Well, admittedly, I couldn't identify it right away, either. Though the words "hooded crane" came out of my mouth in a quasi questioning tone. After sending pictures of him to the experts at the crane foundation we had our positive identification. We notified the local bird-watchers list serve and the days of peaceful isolation watching cranes from the Hiwassee Refuge observation gazebo were history.

This is what the gazebo used to look like on any given day
Some articles covering the story are:

News Channel 9

Chattanooga Times Free Press

Thursday, December 15, 2011

Migration Rundown!

Tuesday, November 29th was a cold and lonely day. It started like every previous day that week: the 7 Dar juveniles were alone, they weren't really flying around too much. They were huddled in a field together. All of a sudden, they were in the air. This isn't really something new. They've flown large circles before only to land back in the same spot. They have done this on multiple occasions over the past week. I was determined to catch a picture of them flying.

As I saw them fly over the hills south of Madison, I noticed that they were with 2 sandhill cranes! This was different; maybe they would actually migrate. I quickly packed away my window-mount scope and camera. I just as quickly unpacked my Illinois map and GPS. I followed them down through Wisconsin, but got ahead of them in Northern Illinois. It's best to be in front of your birds.

I lost them in northern Illinois. The last faint signal I heard was North East of me. I was on a south bound expressway and I was trying to cut East but waiting for a fast road to drive on because they were moving at 75 miles per hour that day.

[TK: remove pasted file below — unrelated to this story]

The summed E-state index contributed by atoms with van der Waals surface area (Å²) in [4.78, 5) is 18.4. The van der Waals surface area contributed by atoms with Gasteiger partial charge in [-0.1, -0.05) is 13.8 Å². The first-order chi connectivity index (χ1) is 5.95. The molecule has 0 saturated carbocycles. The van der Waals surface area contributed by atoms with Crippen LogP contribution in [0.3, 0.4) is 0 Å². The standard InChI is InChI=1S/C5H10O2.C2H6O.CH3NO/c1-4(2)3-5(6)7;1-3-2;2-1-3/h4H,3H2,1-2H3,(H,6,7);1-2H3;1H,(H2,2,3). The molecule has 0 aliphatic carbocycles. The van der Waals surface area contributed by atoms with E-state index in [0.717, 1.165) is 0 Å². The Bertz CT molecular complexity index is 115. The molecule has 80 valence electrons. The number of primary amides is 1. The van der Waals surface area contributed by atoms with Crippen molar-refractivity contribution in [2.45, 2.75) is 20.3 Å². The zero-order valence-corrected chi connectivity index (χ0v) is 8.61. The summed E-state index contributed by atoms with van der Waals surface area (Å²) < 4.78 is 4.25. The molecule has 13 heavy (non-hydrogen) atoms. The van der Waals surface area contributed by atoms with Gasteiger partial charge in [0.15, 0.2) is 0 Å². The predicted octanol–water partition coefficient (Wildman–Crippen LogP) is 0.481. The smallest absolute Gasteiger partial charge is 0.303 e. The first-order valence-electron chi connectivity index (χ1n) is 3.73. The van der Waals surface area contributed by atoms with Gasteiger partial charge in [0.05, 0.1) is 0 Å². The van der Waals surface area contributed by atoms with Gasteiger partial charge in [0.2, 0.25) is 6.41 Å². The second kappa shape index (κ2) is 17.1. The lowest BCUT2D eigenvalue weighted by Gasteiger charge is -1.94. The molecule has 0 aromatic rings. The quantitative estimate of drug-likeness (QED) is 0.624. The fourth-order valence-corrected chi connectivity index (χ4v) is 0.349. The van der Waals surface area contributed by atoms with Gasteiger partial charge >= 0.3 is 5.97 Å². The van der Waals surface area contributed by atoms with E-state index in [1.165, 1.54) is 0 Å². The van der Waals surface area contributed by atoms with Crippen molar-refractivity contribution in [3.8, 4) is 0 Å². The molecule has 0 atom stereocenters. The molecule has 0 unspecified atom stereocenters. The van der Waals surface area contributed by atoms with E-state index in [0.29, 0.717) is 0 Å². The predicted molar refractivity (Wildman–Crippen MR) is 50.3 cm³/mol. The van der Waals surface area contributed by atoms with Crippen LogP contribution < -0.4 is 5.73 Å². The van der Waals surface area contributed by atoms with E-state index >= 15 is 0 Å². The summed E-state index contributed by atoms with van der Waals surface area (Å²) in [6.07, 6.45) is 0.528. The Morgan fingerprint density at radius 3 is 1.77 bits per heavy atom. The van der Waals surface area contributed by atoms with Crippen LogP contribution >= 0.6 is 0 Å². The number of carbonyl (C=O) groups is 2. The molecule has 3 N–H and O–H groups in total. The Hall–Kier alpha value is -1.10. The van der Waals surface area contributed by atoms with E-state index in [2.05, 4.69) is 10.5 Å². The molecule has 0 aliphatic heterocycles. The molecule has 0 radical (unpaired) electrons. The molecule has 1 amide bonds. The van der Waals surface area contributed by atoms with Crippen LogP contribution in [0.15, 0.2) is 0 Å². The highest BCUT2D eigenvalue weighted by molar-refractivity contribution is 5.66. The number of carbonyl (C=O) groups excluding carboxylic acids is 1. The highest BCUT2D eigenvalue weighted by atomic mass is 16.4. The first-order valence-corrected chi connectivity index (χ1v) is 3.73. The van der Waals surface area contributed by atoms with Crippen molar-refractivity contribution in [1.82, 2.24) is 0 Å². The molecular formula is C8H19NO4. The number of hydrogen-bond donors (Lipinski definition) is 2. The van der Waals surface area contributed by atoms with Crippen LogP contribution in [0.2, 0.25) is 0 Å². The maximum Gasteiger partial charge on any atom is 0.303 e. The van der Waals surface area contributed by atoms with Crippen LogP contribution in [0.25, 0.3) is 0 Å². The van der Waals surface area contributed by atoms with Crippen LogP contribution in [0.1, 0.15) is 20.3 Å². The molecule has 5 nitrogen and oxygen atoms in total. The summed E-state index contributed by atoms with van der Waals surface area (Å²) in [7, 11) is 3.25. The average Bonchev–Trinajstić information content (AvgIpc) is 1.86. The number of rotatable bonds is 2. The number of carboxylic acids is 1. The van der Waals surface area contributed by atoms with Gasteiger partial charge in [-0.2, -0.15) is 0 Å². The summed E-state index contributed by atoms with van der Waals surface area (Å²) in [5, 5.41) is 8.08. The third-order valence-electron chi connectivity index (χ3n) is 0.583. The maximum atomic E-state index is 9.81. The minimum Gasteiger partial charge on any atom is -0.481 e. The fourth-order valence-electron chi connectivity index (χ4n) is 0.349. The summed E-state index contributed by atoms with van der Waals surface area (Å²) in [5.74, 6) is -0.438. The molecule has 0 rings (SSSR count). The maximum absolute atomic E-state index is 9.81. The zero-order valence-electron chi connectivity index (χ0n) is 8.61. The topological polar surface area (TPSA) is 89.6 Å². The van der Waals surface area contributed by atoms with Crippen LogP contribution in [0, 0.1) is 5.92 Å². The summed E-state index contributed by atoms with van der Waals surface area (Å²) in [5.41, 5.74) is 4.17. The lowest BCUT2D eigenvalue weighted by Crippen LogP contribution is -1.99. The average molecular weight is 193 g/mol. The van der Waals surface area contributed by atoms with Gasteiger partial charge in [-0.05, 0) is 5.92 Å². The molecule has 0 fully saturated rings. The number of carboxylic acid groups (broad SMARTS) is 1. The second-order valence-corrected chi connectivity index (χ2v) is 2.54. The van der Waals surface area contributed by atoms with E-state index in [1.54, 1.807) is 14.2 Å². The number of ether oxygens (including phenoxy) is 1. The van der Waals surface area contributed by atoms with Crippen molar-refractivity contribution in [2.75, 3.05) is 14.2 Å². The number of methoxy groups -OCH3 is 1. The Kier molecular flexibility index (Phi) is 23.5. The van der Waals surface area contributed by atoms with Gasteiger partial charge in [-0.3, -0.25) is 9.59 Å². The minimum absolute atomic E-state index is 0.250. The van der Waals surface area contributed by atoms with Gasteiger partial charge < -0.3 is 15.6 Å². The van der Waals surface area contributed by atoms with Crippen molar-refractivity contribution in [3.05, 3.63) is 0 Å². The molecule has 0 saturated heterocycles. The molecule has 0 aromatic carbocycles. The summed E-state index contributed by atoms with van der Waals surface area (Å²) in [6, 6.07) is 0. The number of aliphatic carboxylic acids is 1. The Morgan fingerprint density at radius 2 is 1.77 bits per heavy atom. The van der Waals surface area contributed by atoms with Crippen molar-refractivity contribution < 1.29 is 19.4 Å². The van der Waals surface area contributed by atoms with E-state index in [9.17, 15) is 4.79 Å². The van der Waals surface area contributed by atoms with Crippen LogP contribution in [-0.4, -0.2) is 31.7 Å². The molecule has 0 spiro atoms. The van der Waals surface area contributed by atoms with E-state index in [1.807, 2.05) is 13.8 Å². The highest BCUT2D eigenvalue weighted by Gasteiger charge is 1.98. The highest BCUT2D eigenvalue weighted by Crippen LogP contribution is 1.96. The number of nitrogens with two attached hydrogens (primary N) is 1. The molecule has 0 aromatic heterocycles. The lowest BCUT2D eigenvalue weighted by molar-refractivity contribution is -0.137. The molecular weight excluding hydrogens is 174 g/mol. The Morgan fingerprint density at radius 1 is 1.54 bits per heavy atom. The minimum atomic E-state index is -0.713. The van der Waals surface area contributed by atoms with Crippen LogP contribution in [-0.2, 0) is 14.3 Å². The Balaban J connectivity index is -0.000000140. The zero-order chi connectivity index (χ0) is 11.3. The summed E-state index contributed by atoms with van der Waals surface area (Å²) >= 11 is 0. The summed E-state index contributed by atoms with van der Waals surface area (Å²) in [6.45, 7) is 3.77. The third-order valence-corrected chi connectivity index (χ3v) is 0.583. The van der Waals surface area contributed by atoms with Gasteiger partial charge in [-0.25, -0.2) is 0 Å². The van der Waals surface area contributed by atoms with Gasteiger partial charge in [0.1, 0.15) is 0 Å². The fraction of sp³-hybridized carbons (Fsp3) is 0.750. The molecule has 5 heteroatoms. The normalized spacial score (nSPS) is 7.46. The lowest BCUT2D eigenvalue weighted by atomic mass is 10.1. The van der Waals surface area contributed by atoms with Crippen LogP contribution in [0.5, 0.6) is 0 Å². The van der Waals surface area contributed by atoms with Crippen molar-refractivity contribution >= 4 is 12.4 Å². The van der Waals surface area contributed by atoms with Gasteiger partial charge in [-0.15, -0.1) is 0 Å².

Once I cut east, I didn't hear their signal again for 3 days. I waited that night for the Satellite transmitters to return a reading to my e-mail. It comes in about 7:00 pm. This was torture because I lost them in early afternoon. Well, the satellite reading was no help: it gave me information from the day before. :(

Wednesday, November 30th, I went a little south and sat a the border of Illinois/Indiana hoping to hear a signal. Worst luck ever: They reading from the previous day showed they were in Terre Haute Indiana. I drove to Terre Haute that night and didn't find a single signal once I was down there.

Thursday, Dec 1st. While I was waiting for the next set of Satellite signals to come in I tracked around Indiana's Western edge. It was a long day but I found a lot of birds. When the satellite PTTs came in that night at 7 pm. I started my drive from western Indiana to South Eastern Tennessee. What? Yes. I drove until 1:30 am to get to Tennessee.

Friday, Dec 2nd. Thankfully, 3 of the birds were still there. 14-11, 17-11, 20-11

The other 4 may have split off during Migration. 2 Arrived in Wheeler National Wildlife Refuge. Two of the original 7 still haven't been spotted. Also, we're still looking for 19-11, who hasn't been seen since November 16th, in Wisconsin.

Sat Dec 3rd - Tues Dec 13: Since I've been in TN, only one bird split from the 3. 14-11 is down at Weiss lake with Sandhill buddies. Last year, a bird (maybe two) was shot down there so I hope it doesn't happen again this year. Some adults may be on their way to join her since this is a common wintering area for some adult whoopers, but considering events from last year, we'll see if they do join her.